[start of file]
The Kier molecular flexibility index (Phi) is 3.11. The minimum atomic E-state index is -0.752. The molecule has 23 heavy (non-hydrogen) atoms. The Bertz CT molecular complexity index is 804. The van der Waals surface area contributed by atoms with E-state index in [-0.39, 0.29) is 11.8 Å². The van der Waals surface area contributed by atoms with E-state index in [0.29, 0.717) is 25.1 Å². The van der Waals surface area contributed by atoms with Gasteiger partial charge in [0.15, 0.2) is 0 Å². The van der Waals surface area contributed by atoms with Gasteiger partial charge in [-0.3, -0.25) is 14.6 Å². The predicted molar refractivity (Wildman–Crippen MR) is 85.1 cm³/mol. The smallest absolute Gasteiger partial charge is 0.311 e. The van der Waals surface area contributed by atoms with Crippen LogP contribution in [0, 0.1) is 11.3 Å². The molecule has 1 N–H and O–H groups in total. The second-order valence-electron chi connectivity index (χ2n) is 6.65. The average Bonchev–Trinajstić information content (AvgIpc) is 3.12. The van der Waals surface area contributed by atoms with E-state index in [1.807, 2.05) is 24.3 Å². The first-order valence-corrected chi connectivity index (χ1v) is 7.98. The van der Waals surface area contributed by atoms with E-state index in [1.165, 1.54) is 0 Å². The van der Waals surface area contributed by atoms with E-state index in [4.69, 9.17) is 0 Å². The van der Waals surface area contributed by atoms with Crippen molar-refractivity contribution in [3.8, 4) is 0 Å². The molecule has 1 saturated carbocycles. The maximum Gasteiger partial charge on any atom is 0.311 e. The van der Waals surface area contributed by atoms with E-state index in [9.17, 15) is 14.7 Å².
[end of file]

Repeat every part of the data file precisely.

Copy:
The Kier molecular flexibility index (Phi) is 3.11. The minimum atomic E-state index is -0.752. The molecule has 23 heavy (non-hydrogen) atoms. The Bertz CT molecular complexity index is 804. The van der Waals surface area contributed by atoms with E-state index in [-0.39, 0.29) is 11.8 Å². The van der Waals surface area contributed by atoms with E-state index in [0.29, 0.717) is 25.1 Å². The van der Waals surface area contributed by atoms with Gasteiger partial charge in [0.15, 0.2) is 0 Å². The van der Waals surface area contributed by atoms with Gasteiger partial charge in [-0.3, -0.25) is 14.6 Å². The predicted molar refractivity (Wildman–Crippen MR) is 85.1 cm³/mol. The smallest absolute Gasteiger partial charge is 0.311 e. The van der Waals surface area contributed by atoms with Crippen LogP contribution in [0, 0.1) is 11.3 Å². The molecule has 1 N–H and O–H groups in total. The second-order valence-electron chi connectivity index (χ2n) is 6.65. The average Bonchev–Trinajstić information content (AvgIpc) is 3.12. The van der Waals surface area contributed by atoms with E-state index in [1.807, 2.05) is 24.3 Å². The first-order valence-corrected chi connectivity index (χ1v) is 7.98. The van der Waals surface area contributed by atoms with E-state index in [1.165, 1.54) is 0 Å². The van der Waals surface area contributed by atoms with E-state index in [4.69, 9.17) is 0 Å². The van der Waals surface area contributed by atoms with Crippen molar-refractivity contribution in [3.8, 4) is 0 Å². The molecule has 1 saturated carbocycles. The maximum Gasteiger partial charge on any atom is 0.311 e. The van der Waals surface area contributed by atoms with E-state index in [9.17, 15) is 14.7 Å².